(3) Any person who seeks the aid of a Genetic Counseling Centre, Genetic Laboratory or Genetic Clinic or of a medical geneticist, gynecologist or registered medical practitioner for conducting pre-natal diagnostic techniques on any pregnant woman (including such woman unless she was compelled to undergo such diagnostic techniques) for purposes other than those specified in clause (2) of section 4, shall, be punishable with imprisonment for a term which may extend to three years and with fine which may extend to ten thousand rupees and on any subsequent conviction with imprisonment which may extend to five years and with fine which may extend to fifty thousand rupees.
Section 25 makes it clear that whoever contravenes any of the provisions of this Act or any rules made thereunder, for which no penalty has been elsewhere provided in the Act, shall be punishable with imprisonment for a term which may extend to three months or with fine, which may extend to one thousand rupees or with both. However, in case of continuing contravention, an additional fine may be imposed.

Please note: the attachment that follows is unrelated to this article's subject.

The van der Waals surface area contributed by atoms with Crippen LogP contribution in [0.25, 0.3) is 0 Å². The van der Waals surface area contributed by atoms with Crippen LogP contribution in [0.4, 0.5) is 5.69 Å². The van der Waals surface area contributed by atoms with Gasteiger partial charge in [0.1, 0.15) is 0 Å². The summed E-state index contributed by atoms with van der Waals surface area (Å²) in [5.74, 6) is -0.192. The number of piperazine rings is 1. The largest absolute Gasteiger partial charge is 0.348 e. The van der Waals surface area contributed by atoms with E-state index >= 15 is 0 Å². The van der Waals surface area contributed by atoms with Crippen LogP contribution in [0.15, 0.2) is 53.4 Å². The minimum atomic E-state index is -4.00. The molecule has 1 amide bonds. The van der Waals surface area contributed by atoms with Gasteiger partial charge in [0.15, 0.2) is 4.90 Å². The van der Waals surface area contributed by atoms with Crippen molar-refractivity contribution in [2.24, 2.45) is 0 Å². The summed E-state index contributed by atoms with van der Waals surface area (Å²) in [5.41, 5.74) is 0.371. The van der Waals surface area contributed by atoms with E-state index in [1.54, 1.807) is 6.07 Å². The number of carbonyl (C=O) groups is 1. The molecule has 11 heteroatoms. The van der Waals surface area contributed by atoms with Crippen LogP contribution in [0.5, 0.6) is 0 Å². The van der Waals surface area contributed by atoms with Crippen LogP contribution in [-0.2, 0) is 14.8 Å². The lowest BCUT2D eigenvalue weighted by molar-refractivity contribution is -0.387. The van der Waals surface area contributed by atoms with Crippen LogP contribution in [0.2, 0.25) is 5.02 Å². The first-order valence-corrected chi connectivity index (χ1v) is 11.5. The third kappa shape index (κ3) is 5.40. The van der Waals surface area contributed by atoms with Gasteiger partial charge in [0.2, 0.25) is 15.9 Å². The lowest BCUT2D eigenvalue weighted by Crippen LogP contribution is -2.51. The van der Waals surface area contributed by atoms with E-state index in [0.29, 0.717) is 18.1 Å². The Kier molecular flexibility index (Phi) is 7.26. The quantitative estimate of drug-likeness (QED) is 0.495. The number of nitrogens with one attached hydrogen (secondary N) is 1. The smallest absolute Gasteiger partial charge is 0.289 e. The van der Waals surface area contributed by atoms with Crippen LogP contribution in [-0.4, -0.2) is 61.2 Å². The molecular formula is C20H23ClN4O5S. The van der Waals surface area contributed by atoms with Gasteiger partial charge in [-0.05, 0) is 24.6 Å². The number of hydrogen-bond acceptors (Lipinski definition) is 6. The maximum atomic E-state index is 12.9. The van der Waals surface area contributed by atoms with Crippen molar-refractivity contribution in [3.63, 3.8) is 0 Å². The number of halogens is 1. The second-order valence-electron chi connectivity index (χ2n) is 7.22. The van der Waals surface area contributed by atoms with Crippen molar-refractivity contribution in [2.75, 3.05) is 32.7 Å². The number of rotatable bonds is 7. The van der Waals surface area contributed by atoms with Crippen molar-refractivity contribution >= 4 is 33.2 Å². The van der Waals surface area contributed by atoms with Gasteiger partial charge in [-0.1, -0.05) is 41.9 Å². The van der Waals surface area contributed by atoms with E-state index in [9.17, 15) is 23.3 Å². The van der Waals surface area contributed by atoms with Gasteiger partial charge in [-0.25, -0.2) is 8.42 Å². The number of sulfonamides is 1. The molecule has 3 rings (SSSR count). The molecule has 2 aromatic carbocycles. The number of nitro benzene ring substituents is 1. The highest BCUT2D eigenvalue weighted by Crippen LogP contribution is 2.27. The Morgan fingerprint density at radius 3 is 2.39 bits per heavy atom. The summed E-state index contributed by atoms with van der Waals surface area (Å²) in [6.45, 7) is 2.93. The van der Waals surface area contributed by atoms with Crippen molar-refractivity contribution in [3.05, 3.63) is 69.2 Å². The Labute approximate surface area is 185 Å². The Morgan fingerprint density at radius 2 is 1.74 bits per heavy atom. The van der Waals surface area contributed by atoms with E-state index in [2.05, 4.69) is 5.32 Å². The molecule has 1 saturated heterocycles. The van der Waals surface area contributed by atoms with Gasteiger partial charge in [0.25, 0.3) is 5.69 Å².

Section 28 makes it clear that no court shall take cognizance of an offence under the Act of 1994 except on a complaint made by (a) the Appropriate Authority concerned, or any officer authorised in this behalf by the Central Government or State Government, as the case may be, or the Appropriate Authority; or (b) a person who has given notice of not less than fifteen days in the manner prescribed, to the Appropriate Authority, of the alleged offence and of his intention to make a complaint to the court.
It is seen that under Section 32 of the Act of 1994, the rules are made, which are known as “The Pre- Conception and Pre-Natal Diagnostic Techniques (Prohibition of Sex Selection) Rules, 1996 (for brevity, the “Rules of 1996”). Rule 9 prescribes the procedure of maintenance and preservation of records. Relevant sub- rules of Rule 9 reads as under:-
(4) The record to be maintained by every Genetic Clinic including a mobile Genetic Clinic, in respect of each man or woman subjected to any pre-natal diagnostic procedure/technique/test, shall be as specified in Form F.